After the International Atomic Energy Agency disclosed that Pyongyang refused to let its experts conduct some tests at a key nuclear site, 'it would appear that that (US-North Korean) meeting on Monday is now doubtful . . . I don't see how it's going to happen,' a State Department spokesman, Mike McCurry, said.
With North Korea again reneging on promises intended to give the international community confidence about its nuclear intentions, a US official said it appeared certain the issue would be referred to the UN Security Council.
But noting that North Korea 'has played brinksmanship every step of the way,' he said it could not be ruled out that Pyongyang in the next few days might agree to meet its commitments to the IAEA and the United States.
At his briefing, Mr McCurry gave no indication that the administration had any great hopes that this would happen. He said there were no plans for the Assistant Secretary of State, Robert Gallucci, who was to conduct the talks in Geneva, to fly there in case of some last-minute development.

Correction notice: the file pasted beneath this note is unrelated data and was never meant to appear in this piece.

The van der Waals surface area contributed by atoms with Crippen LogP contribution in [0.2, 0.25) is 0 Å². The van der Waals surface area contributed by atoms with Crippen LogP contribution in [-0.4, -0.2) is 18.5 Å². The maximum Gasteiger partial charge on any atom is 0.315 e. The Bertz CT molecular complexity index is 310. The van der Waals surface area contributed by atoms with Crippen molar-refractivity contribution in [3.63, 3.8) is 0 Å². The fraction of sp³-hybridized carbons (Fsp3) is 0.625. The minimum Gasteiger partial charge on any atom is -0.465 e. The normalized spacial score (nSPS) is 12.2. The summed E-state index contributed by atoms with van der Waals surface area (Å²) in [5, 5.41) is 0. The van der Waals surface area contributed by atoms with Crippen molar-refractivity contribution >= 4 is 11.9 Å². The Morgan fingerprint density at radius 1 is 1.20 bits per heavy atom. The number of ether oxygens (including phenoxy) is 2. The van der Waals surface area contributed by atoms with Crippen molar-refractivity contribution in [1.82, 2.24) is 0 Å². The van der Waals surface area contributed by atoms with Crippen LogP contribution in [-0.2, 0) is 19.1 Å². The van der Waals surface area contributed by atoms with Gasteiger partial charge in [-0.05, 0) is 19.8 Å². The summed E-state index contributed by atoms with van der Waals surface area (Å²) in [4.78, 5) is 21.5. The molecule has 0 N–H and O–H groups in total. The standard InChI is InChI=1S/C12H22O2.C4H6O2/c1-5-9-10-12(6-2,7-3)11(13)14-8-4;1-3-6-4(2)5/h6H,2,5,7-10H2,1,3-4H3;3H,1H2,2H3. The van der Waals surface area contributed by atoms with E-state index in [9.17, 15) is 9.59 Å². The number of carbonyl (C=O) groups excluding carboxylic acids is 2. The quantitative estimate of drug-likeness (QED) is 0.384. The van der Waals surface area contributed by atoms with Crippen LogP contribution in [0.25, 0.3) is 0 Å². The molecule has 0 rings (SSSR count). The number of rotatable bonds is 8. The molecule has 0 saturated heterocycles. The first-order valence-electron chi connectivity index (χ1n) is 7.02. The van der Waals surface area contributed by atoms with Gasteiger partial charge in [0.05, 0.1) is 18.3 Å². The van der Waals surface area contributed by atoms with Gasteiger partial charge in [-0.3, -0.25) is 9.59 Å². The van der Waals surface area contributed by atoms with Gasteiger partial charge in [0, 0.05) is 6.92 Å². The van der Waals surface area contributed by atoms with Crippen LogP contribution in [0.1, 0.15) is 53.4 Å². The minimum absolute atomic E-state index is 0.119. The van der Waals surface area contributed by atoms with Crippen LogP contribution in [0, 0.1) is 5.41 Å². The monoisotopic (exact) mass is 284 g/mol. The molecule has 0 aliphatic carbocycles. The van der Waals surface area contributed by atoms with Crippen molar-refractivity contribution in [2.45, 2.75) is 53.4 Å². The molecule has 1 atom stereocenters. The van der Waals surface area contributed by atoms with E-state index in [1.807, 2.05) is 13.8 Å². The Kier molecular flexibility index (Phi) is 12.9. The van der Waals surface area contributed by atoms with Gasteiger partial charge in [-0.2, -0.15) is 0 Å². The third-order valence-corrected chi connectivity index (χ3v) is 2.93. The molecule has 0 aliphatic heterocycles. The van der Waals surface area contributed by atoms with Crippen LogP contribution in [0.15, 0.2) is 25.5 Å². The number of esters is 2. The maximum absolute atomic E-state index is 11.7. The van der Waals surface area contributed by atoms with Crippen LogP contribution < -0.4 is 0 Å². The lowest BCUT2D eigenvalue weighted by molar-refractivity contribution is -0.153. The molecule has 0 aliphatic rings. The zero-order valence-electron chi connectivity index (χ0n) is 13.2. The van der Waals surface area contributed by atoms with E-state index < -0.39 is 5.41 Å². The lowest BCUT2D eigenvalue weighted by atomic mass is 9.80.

The US, leading an effort to persuade North Korea to abandon its nuclear programme, promised in a 25 February agreement with Pyongyang to resume the high-level talks, which were suspended last summer, and also to suspend the 'Team Spirit' military exercises with South Korea. But Washington said this would happen only if North Korea gave the IAEA access to inspect seven declared nuclear sites and to exchange envoys with South Korea as part of a bilateral Korean dialogue on nuclear issues.
A North-South meeting on the envoys failed to reach agreement yesterday, but more talks were set for Saturday. Mr McCurry was not asked publicly about the status of 'Team Spirit'. US officials said privately the administration was discussing whether to stand by a postponement of the exercises and a decision must be worked out with Seoul.Reuse content